Muffled by the cacophony of like a million netbooks and the wireless power that'll power our cyborg brains at the Intel Developer Forum was the low-key introduction of Intel's next-gen 45nm dual core chips for ultra-thin notebooks-i.e., the dwarven chips that made the MacBook Air possible. Now that everybody can snag them, expect a surge of similarly limber notebooks that can suck in their gut to fit into narrow pockets of ugly paper. Lenovo's X301 and HP's 2530p already use the new chips. The SL9400 and SL9300 running at 1.8Ghz and 1.6GHz, respectively, both have a 1066MHz FSB and appear to be the Core 2 Duo Low Voltage (LV) chips with a TDP of 17W, while the SU9400 and SU9300 are the ULV variants, clocked at 1.4GHz and 1.2GHz with a 10W TDP. While the clock speeds of the LV chips are the same as the MBA's, the switch to the 45nm process and faster front-side bus should yield both performance gains and power savings. More importantly, their ready availability for all-comers could make the ultra-thin market a lot more interesting, though we're kind of afraid at this point of what Asus will do with them. [Ars Technica]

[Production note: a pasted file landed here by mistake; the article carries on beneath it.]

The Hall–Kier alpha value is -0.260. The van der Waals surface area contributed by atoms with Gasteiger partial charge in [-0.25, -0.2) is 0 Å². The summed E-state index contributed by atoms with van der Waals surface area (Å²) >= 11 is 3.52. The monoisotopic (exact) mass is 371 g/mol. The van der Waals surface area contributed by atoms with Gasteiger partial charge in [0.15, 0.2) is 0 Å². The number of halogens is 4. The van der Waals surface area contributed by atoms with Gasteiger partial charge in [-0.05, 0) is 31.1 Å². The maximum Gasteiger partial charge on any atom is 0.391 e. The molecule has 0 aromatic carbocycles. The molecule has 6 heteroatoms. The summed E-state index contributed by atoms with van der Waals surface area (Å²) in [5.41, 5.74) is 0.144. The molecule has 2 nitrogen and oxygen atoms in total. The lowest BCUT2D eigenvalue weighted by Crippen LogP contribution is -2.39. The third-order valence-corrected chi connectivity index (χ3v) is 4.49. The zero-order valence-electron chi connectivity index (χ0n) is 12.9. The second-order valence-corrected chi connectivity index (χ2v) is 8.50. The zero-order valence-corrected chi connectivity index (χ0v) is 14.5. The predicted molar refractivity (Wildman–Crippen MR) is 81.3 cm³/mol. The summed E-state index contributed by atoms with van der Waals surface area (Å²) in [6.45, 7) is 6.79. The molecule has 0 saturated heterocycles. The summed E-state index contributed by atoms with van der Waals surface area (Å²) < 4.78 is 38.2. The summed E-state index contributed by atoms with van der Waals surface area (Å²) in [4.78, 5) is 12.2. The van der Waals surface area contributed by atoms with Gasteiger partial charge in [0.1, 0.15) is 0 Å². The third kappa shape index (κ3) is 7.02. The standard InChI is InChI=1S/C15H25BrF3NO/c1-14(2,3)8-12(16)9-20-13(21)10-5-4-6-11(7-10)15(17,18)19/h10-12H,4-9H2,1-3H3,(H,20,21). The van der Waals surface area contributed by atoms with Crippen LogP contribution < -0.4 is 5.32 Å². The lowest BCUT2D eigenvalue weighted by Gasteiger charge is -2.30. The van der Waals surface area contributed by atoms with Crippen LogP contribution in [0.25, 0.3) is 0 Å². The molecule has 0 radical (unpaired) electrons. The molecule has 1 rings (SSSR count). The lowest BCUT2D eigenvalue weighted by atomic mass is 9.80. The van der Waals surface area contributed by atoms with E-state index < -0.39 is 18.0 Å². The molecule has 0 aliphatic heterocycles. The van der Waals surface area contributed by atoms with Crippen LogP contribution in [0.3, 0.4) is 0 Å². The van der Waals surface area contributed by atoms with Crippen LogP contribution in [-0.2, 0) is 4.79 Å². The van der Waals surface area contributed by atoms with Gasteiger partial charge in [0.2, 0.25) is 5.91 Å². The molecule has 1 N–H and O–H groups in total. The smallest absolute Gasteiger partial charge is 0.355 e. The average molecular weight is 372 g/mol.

@aec007: True, Sony was in the game before. But I think it's arguable that the MBA would be more of a catalyst for the market segment. Same with touchscreens and the iPhone—it wasn't the first by a longshot, but it really drove touchscreens on a mobile device into the consumer consciousness, so now everyone is popping out touchscreens, even RIM. And I find it tough to swallow that RIM's touchscreen phone is anything but a response to the iPhone. I'm actually not really a fan of the Air, to be honest, at least in its current form.